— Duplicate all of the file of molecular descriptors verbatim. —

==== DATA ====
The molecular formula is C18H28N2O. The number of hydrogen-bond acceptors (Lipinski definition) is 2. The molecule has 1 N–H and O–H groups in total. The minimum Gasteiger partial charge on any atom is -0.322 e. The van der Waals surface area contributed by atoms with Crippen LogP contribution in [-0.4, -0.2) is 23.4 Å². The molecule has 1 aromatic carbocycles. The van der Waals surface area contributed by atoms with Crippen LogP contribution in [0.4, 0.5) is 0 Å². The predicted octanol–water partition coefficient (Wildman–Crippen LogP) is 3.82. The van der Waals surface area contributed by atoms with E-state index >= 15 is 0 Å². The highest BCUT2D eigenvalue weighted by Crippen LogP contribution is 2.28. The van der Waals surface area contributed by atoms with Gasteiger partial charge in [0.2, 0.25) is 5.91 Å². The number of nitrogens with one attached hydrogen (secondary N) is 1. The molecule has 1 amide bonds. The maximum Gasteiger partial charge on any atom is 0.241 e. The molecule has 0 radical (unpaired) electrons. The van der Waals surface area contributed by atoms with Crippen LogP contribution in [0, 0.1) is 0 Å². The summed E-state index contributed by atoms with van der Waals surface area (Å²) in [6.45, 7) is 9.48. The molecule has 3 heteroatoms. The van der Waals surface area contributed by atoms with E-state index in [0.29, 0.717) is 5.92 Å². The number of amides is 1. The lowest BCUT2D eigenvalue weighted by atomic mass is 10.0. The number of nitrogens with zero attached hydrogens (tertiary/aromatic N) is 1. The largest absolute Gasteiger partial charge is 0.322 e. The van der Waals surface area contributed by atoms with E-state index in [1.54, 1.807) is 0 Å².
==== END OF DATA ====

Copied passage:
The molecular formula is C18H28N2O. The number of hydrogen-bond acceptors (Lipinski definition) is 2. The molecule has 1 N–H and O–H groups in total. The minimum Gasteiger partial charge on any atom is -0.322 e. The van der Waals surface area contributed by atoms with Crippen LogP contribution in [-0.4, -0.2) is 23.4 Å². The molecule has 1 aromatic carbocycles. The van der Waals surface area contributed by atoms with Crippen LogP contribution in [0.4, 0.5) is 0 Å². The predicted octanol–water partition coefficient (Wildman–Crippen LogP) is 3.82. The van der Waals surface area contributed by atoms with E-state index >= 15 is 0 Å². The highest BCUT2D eigenvalue weighted by Crippen LogP contribution is 2.28. The van der Waals surface area contributed by atoms with Gasteiger partial charge in [0.2, 0.25) is 5.91 Å². The number of nitrogens with one attached hydrogen (secondary N) is 1. The molecule has 1 amide bonds. The maximum Gasteiger partial charge on any atom is 0.241 e. The molecule has 0 radical (unpaired) electrons. The van der Waals surface area contributed by atoms with Crippen LogP contribution in [0, 0.1) is 0 Å². The summed E-state index contributed by atoms with van der Waals surface area (Å²) in [6.45, 7) is 9.48. The molecule has 3 heteroatoms. The van der Waals surface area contributed by atoms with E-state index in [0.29, 0.717) is 5.92 Å². The number of amides is 1. The lowest BCUT2D eigenvalue weighted by atomic mass is 10.0. The number of nitrogens with zero attached hydrogens (tertiary/aromatic N) is 1. The largest absolute Gasteiger partial charge is 0.322 e. The van der Waals surface area contributed by atoms with E-state index in [1.54, 1.807) is 0 Å².